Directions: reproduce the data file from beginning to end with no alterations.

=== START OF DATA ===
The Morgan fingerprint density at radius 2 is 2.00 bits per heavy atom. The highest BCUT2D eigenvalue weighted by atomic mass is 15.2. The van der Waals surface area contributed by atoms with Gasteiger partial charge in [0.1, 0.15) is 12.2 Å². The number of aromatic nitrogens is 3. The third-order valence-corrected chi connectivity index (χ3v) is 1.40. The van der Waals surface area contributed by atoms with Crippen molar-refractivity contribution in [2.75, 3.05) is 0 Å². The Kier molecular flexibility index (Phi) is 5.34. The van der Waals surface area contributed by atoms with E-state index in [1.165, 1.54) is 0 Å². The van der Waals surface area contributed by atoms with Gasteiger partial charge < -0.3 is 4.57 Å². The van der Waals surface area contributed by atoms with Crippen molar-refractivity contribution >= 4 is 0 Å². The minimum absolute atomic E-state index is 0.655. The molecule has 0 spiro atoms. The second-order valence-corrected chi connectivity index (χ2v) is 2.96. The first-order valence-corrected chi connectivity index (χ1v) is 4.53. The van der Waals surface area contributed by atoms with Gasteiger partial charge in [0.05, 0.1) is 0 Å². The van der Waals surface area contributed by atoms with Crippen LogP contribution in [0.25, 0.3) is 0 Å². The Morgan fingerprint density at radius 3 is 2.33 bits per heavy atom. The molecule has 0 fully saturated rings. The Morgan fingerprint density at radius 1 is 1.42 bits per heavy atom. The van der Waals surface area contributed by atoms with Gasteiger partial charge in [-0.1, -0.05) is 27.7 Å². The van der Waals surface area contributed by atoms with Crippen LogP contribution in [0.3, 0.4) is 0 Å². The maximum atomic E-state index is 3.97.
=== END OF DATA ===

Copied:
The Morgan fingerprint density at radius 2 is 2.00 bits per heavy atom. The highest BCUT2D eigenvalue weighted by atomic mass is 15.2. The van der Waals surface area contributed by atoms with Gasteiger partial charge in [0.1, 0.15) is 12.2 Å². The number of aromatic nitrogens is 3. The third-order valence-corrected chi connectivity index (χ3v) is 1.40. The van der Waals surface area contributed by atoms with Crippen molar-refractivity contribution in [2.75, 3.05) is 0 Å². The Kier molecular flexibility index (Phi) is 5.34. The van der Waals surface area contributed by atoms with E-state index in [1.165, 1.54) is 0 Å². The van der Waals surface area contributed by atoms with Gasteiger partial charge < -0.3 is 4.57 Å². The van der Waals surface area contributed by atoms with Crippen molar-refractivity contribution >= 4 is 0 Å². The minimum absolute atomic E-state index is 0.655. The molecule has 0 spiro atoms. The second-order valence-corrected chi connectivity index (χ2v) is 2.96. The first-order valence-corrected chi connectivity index (χ1v) is 4.53. The van der Waals surface area contributed by atoms with Gasteiger partial charge in [0.05, 0.1) is 0 Å². The van der Waals surface area contributed by atoms with Crippen LogP contribution in [0.25, 0.3) is 0 Å². The Morgan fingerprint density at radius 3 is 2.33 bits per heavy atom. The molecule has 0 fully saturated rings. The Morgan fingerprint density at radius 1 is 1.42 bits per heavy atom. The van der Waals surface area contributed by atoms with Gasteiger partial charge in [-0.1, -0.05) is 27.7 Å². The van der Waals surface area contributed by atoms with Crippen LogP contribution in [0.3, 0.4) is 0 Å². The maximum atomic E-state index is 3.97.